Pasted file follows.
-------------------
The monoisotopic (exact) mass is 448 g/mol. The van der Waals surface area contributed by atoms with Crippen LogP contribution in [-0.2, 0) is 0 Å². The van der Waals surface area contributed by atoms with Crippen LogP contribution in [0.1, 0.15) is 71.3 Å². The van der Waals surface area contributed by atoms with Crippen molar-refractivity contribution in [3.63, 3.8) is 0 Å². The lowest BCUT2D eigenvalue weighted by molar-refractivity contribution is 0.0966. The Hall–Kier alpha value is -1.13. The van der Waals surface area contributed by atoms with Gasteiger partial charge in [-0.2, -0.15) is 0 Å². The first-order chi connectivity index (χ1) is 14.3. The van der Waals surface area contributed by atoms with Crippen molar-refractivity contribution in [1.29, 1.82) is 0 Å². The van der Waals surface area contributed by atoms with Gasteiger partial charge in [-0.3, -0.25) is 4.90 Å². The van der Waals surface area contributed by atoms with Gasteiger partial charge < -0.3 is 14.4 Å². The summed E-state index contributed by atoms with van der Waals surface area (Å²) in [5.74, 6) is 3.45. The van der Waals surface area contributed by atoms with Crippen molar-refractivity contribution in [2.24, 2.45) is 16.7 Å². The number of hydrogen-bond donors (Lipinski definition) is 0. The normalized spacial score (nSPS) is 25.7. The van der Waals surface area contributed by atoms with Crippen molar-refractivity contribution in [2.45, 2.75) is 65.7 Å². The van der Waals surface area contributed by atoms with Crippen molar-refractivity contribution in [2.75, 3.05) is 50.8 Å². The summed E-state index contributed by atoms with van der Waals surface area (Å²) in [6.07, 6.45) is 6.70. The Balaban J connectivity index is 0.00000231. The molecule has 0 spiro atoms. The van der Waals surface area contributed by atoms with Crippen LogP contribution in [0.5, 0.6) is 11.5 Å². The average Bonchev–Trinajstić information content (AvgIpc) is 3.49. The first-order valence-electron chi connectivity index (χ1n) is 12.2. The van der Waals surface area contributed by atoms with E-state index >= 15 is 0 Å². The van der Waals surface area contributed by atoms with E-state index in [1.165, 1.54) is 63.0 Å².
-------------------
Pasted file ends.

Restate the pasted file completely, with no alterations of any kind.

The monoisotopic (exact) mass is 448 g/mol. The van der Waals surface area contributed by atoms with Crippen LogP contribution in [-0.2, 0) is 0 Å². The van der Waals surface area contributed by atoms with Crippen LogP contribution in [0.1, 0.15) is 71.3 Å². The van der Waals surface area contributed by atoms with Crippen molar-refractivity contribution in [3.63, 3.8) is 0 Å². The lowest BCUT2D eigenvalue weighted by molar-refractivity contribution is 0.0966. The Hall–Kier alpha value is -1.13. The van der Waals surface area contributed by atoms with Gasteiger partial charge in [-0.2, -0.15) is 0 Å². The first-order chi connectivity index (χ1) is 14.3. The van der Waals surface area contributed by atoms with Crippen molar-refractivity contribution in [1.29, 1.82) is 0 Å². The van der Waals surface area contributed by atoms with Gasteiger partial charge in [-0.3, -0.25) is 4.90 Å². The van der Waals surface area contributed by atoms with Gasteiger partial charge < -0.3 is 14.4 Å². The summed E-state index contributed by atoms with van der Waals surface area (Å²) in [5.74, 6) is 3.45. The van der Waals surface area contributed by atoms with Crippen molar-refractivity contribution in [2.24, 2.45) is 16.7 Å². The number of hydrogen-bond donors (Lipinski definition) is 0. The normalized spacial score (nSPS) is 25.7. The van der Waals surface area contributed by atoms with Crippen molar-refractivity contribution in [2.45, 2.75) is 65.7 Å². The van der Waals surface area contributed by atoms with Crippen molar-refractivity contribution in [2.75, 3.05) is 50.8 Å². The summed E-state index contributed by atoms with van der Waals surface area (Å²) in [6.07, 6.45) is 6.70. The Balaban J connectivity index is 0.00000231. The molecule has 0 spiro atoms. The van der Waals surface area contributed by atoms with Crippen LogP contribution in [0.5, 0.6) is 11.5 Å². The average Bonchev–Trinajstić information content (AvgIpc) is 3.49. The first-order valence-electron chi connectivity index (χ1n) is 12.2. The van der Waals surface area contributed by atoms with E-state index >= 15 is 0 Å². The van der Waals surface area contributed by atoms with E-state index in [1.165, 1.54) is 63.0 Å².